LONDON.- Vintage photographs from David Chim Seymours Children of Europe series are on display for the first time in the UK. Chim was commissioned by UNICEF following World War II to document the conflicts impact on children and the resulting photographs drew attention to wars most vulnerable victims. Also on show are rare vintage prints by Inge Morath, Henri Cartier-Bresson, David Chim Seymour and Elliott Erwitt from the 1954 project Childrens World, displayed alongside caption sheets and magazine spreads from the project.
Magnum Photos was founded to allow photographers the freedom to pursue their own interests and causes, but alongside this the agency has consistently explored innovative collaborative projects with a global reach. One such project was Childrens world published in Holiday magazine in three parts in 1955 and 1956 examined the lives of children in Uganda, Lapland, France, Cuba, Italy, England, Holland and the USA amongst others. The playfulness of this series, including Henri Cartier-Bressons portraits of children at the Paris Opera School, Inge Moraths documentation of a six-year old English school boy attending and prestigious prep school and Elliott Erwitts photographs of the children of Wyoming, stands in sharp contrast with Chims Children of Europe project carried out only a few years previously.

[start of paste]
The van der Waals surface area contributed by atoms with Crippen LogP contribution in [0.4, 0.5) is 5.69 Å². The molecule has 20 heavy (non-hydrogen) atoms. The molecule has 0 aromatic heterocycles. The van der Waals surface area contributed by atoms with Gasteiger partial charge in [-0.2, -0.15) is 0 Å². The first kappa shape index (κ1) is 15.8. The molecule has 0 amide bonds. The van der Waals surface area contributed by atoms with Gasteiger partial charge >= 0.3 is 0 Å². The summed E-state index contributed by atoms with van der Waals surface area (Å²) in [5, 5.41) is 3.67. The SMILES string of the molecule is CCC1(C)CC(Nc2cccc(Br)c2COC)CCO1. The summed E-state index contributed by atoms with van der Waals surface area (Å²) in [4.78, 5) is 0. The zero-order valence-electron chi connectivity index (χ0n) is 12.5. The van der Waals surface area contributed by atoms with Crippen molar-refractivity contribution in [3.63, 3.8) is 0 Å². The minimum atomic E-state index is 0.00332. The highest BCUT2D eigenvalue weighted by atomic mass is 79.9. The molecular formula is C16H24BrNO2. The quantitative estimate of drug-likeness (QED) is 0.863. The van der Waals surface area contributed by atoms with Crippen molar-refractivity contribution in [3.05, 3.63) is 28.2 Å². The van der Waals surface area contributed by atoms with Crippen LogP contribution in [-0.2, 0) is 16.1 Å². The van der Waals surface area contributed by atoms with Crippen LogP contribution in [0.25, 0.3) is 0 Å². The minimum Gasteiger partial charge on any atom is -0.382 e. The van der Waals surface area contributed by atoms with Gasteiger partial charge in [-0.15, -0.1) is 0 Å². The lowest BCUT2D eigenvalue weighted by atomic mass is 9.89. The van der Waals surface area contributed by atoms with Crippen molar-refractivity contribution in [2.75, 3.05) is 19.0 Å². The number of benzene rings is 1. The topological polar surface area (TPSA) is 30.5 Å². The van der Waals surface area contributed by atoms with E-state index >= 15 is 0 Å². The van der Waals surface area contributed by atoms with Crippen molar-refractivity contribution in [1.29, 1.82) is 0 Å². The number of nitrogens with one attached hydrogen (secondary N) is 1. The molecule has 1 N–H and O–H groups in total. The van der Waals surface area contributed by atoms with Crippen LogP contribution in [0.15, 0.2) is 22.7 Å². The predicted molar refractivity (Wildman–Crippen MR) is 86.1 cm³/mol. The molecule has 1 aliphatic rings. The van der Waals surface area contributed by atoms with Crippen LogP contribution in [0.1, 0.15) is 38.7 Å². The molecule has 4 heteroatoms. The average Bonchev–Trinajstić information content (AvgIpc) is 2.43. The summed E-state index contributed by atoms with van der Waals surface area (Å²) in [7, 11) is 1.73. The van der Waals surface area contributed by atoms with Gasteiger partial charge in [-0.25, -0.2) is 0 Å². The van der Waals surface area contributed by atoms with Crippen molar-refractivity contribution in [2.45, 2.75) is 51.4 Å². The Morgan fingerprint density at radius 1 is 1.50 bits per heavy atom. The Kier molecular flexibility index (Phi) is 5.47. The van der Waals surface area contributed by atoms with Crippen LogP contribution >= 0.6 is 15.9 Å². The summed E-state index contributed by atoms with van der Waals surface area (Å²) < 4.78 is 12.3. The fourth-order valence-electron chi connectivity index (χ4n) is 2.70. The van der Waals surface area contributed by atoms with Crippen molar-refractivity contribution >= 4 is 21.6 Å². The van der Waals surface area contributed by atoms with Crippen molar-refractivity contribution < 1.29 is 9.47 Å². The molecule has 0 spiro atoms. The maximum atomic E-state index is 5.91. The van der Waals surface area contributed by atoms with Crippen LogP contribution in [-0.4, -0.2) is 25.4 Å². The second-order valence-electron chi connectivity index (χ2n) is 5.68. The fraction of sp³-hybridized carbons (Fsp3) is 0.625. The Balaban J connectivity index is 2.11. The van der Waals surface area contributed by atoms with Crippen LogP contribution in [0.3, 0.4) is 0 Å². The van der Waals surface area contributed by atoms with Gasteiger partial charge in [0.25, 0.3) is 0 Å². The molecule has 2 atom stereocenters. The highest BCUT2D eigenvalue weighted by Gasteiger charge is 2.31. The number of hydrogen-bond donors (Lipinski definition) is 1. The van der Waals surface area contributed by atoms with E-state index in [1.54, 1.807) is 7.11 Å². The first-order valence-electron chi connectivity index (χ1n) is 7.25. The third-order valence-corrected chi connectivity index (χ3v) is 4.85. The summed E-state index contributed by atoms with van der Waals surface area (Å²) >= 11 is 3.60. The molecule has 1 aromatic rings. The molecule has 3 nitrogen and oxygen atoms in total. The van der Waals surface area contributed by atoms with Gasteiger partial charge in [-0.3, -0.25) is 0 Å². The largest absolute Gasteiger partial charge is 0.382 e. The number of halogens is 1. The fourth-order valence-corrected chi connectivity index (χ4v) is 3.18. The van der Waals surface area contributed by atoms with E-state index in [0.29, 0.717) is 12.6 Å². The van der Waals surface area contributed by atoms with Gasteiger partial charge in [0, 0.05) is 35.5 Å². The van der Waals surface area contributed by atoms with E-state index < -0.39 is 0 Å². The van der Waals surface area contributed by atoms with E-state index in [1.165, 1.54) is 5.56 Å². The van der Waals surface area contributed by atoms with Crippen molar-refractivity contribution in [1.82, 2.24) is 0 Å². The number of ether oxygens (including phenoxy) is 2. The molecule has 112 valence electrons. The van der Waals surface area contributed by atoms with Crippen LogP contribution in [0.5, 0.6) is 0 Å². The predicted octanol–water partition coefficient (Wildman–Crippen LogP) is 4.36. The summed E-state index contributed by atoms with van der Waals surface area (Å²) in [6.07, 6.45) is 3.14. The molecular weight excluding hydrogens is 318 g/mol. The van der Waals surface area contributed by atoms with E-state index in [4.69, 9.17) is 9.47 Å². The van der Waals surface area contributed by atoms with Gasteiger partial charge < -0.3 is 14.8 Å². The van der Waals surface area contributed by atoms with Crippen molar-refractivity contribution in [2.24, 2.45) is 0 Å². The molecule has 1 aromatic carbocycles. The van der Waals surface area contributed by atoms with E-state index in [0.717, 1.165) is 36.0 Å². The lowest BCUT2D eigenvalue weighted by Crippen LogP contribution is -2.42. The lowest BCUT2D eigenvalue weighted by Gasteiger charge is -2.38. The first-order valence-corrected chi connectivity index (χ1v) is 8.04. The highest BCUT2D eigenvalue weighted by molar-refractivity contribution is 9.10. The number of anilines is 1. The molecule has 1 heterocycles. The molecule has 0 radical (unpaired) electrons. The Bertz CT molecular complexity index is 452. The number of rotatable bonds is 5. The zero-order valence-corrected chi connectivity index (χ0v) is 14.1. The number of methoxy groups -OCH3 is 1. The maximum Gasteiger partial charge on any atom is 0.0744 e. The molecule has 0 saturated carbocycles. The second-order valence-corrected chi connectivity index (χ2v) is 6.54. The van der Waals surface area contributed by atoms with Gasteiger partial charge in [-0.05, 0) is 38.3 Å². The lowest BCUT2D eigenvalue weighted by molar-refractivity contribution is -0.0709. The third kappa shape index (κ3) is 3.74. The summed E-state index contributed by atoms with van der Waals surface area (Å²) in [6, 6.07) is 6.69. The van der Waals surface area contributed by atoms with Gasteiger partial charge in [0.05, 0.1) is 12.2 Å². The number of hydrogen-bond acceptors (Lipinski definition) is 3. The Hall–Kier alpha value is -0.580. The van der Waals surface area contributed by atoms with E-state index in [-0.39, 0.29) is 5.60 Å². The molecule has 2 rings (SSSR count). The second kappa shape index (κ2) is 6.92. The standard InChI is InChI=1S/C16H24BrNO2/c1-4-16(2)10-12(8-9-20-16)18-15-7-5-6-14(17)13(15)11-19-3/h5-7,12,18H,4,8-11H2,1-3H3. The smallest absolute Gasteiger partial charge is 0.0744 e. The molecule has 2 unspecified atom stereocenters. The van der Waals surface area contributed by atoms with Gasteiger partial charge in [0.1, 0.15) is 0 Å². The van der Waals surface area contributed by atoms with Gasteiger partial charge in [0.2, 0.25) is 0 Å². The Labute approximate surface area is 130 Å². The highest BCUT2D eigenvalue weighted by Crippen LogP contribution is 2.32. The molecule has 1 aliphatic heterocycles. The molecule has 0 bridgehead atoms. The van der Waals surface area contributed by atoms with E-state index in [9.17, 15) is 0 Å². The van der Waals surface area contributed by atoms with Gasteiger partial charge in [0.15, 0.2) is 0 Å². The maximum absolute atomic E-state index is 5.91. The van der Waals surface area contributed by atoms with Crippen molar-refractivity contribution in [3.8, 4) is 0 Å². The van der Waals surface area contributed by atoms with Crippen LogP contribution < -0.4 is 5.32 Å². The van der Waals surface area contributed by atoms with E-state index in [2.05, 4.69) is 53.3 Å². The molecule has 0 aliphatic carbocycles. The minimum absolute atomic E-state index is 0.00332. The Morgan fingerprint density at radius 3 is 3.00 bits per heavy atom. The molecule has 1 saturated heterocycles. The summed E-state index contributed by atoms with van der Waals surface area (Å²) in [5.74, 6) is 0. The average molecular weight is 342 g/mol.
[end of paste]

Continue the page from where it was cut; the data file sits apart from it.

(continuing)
David Chim Seymour was born in Warsaw, Poland in 1911 and moved with his family to Russia at the outbreak for World War I, returning to Warsaw in 1919. He studied printing in Leipzig and chemistry and physics at the Sorbonne, Paris in the 1930s. After being lent a camera by a friend who owned the pioneering picture agency Rap, he began to work as a freelance photographer and was introduced to Henri Carter-Bresson and Robert Capa. From 1936 -1938 Chim photographed the Spanish Civil War and then to Mexico on assignment with Spanish Republican émigrés. At the outbreak of World War II, in which both his parents were killed by the Nazis, he moved to New York and adopted the name David Seymour, and served in the US Army from1942-45. In 1947, along with Cartier-Bresson, Capa, George Rodger and William Vandivert, he founded Magnum photos. He went on to photograph major stories across Europe, including Hollywood stars and the emergence of the State of Israel. After Robert Capas death he became the new president of Magnum. He held this post until 10 November 1956, when, traveling near the Suez Canal to cover a prisoner exchange, he was killed by Egyptian machine-gun fire.
The exhibition is on view at Magnum Print Room through 27 January, 2017.